In this brand-new series of interviews, titled Breaking Barriers, HRO speaks to women leaders globally who have forged their paths and made a mark in their career of choice, doing what they love best — living out their passions and uplifting others to go further and faster. Read all our Breaking Barriers interviews here.
An agronomist engineer by education, this edition's interviewee is Pamela Gonzalez, Head of Asia Group, Asia Pacific at Syngenta.
This D&I champion has held various leadership roles in her two decades at Syngenta across Latin America and Asia Pacific, including sales and marketing roles in Chile, Latin America North, and now in APAC, based in Singapore as Head of Asia Group. In this conversation with Aditi Sharma Kalra, she tells us why D&I needs to be integrated into hiring practices, and how Syngenta is incorporating gender-blind hiring practices.
Read on for the interview:
Q What did you dream of becoming as a little girl? What attracted you to study to become an agronomist engineer?
Between the ages of five and six, I wanted to be an artist because I loved art and painting. But over time, I started to realise that I had a real passion for appreciating nature. At an early age, I started being interested in animals, plants and insects. I was always amazed and curious about nature. I joined the girl guides to enjoy more opportunities to be outdoors, which further reinforced my love for nature. To this day I still feel a deep connection with the nature that surrounds me.
But what got me started on this path was my aunt – she was an agronomist engineer and used to teach at a university in Chile. I used to work with her in the field over the summer for my pocket money, in seeds production, and I realised how much I loved this connection to nature and the living systems. That’s what led me to become an agronomist.
Q The starting point for several D&I issues is often recruitment. In your opinion, why does D&I need to be integrated into hiring practices?
A company is only as successful as the people it hires. In a region as diverse as APAC, it’s important that our employees reflect this diversity and bring with them different experiences, perspectives, different backgrounds, and skills.
By hiring a diverse pool of talents, we can ensure that Syngenta APAC will boost its ability to innovate and create the best solutions for farmers, the environment and the region’s food supply.
Q From your experience, what is the empowering role of women in science in male-dominated industries such as agriculture?
There are so many challenges to address in agriculture, that science can help to solve, and we need different minds to contribute to them. By ensuring diversity and equal representation of both genders, we will be able to benefit from their different perspectives and different ways to approach these challenges, creating more innovative solutions across STEM.
Being a woman, they understand the challenges that other women experience. Women are more likely to work in agriculture and this is a trend not just in APAC, but across the globe as well. Thus, it’s important that we have a greater representation of women in STEM for the agriculture industry to drive the development of solutions or projects that directly address the challenges that farmers face.
It’s important to also ensure that we support these women beyond research-based jobs. This includes initiating programmes to help them achieve leadership positions so they can shape company policies that benefit women and encourage more female representation in STEM roles within agriculture.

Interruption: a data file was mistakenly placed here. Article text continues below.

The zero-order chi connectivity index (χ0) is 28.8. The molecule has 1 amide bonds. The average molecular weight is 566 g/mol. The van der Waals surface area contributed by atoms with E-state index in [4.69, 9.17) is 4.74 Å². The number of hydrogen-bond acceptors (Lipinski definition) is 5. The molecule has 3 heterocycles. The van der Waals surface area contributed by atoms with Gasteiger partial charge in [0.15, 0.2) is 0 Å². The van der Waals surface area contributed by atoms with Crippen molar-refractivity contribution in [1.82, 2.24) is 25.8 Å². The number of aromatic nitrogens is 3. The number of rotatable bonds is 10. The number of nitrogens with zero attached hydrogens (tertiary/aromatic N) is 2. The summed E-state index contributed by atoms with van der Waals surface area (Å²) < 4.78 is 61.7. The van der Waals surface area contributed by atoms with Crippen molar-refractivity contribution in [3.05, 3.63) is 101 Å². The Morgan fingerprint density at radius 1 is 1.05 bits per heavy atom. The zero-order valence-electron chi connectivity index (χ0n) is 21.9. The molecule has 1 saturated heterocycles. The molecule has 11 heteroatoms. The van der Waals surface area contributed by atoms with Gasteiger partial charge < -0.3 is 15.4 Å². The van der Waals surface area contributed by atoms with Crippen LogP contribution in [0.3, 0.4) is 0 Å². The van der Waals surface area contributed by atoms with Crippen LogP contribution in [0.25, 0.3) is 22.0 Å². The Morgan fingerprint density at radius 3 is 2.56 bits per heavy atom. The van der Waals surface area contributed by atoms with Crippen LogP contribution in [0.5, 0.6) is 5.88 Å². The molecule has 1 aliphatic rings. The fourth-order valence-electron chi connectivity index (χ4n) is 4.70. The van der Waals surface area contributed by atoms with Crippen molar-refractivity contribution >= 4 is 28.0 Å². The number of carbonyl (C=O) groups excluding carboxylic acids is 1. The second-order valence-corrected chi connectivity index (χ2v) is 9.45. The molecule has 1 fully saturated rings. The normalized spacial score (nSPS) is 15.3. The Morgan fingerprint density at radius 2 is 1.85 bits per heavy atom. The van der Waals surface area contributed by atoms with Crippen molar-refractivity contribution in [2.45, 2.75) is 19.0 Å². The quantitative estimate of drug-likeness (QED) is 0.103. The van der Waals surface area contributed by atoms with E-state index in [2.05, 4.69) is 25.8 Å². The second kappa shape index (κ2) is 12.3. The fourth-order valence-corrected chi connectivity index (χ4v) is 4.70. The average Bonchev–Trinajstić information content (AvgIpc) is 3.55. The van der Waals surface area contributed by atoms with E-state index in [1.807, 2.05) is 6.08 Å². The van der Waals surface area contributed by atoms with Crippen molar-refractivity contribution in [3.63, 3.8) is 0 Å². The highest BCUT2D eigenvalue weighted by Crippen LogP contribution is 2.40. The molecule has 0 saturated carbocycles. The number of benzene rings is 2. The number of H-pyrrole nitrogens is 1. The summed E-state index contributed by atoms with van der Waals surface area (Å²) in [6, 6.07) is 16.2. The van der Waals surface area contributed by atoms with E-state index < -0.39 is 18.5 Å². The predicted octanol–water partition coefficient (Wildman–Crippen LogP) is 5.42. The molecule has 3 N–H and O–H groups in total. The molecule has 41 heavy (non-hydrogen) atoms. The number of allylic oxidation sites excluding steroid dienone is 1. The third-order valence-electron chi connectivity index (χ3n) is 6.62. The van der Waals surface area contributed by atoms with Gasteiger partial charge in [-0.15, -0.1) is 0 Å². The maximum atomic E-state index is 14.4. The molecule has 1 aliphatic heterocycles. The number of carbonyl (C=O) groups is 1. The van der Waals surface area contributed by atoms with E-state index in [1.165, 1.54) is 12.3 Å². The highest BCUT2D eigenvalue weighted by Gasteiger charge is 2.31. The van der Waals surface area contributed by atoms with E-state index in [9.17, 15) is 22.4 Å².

Q Could you give us specific examples of how Syngenta is setting practices that champion breaking biases for women in STEM?
Last year, we organised an APAC-wide D&I webinar hosted by our leadership team on identifying and challenging personal unconscious biases.
We practise gender-blind hiring practices to ensure that we are reaching the broadest and most diverse range of applicants possible. We do this through gender-neutral job descriptions through an augmented writing tool called Textio, which helps the hiring team identify various biases in our job postings and job descriptions.
We also have a diverse interview panel consisting of leaders from various backgrounds. This helps us ensure that we have a selection committee that can get a well-rounded view of the candidate.
In addition, we launched a women leadership programme to increase the representation of women in senior management across all Syngenta offices. In 2020, the proportion of female employees in senior management roles across all Syngenta offices increased to 20% and we’re confident that this will continue to rise as we launch initiatives that support the women in Syngenta. In fact, Syngenta APAC has the ambition to double the representation of women in commercial roles by 2023.
Q If you could grab breakfast with three women who inspire you the most, who would they be and why?
I get inspired by many women I meet in my daily life, especially authentic ones. You always have a lot to learn from other women's experiences.
If I must select three for my breakfast:
- I love to read about Dr Jennifer Doudna being awarded the Nobel Prize in Chemistry due to her work in DNA editing, which could potentially help to address different challenges in agriculture and food production in the future.
- Jacinda Ardern, New Zealand PM – Her leadership style and authentic voice resonate with my own values. I love the way she describes how important it is to be compassionate and empathetic to be a strong leader.
- Michelle Obama – She is open, smart, and charismatic, and she fights for the rights of girls and women to have a more equal world. I am reading her book Becoming and it is inspiring to see how she has broken stereotypes and biases and is still so humble.
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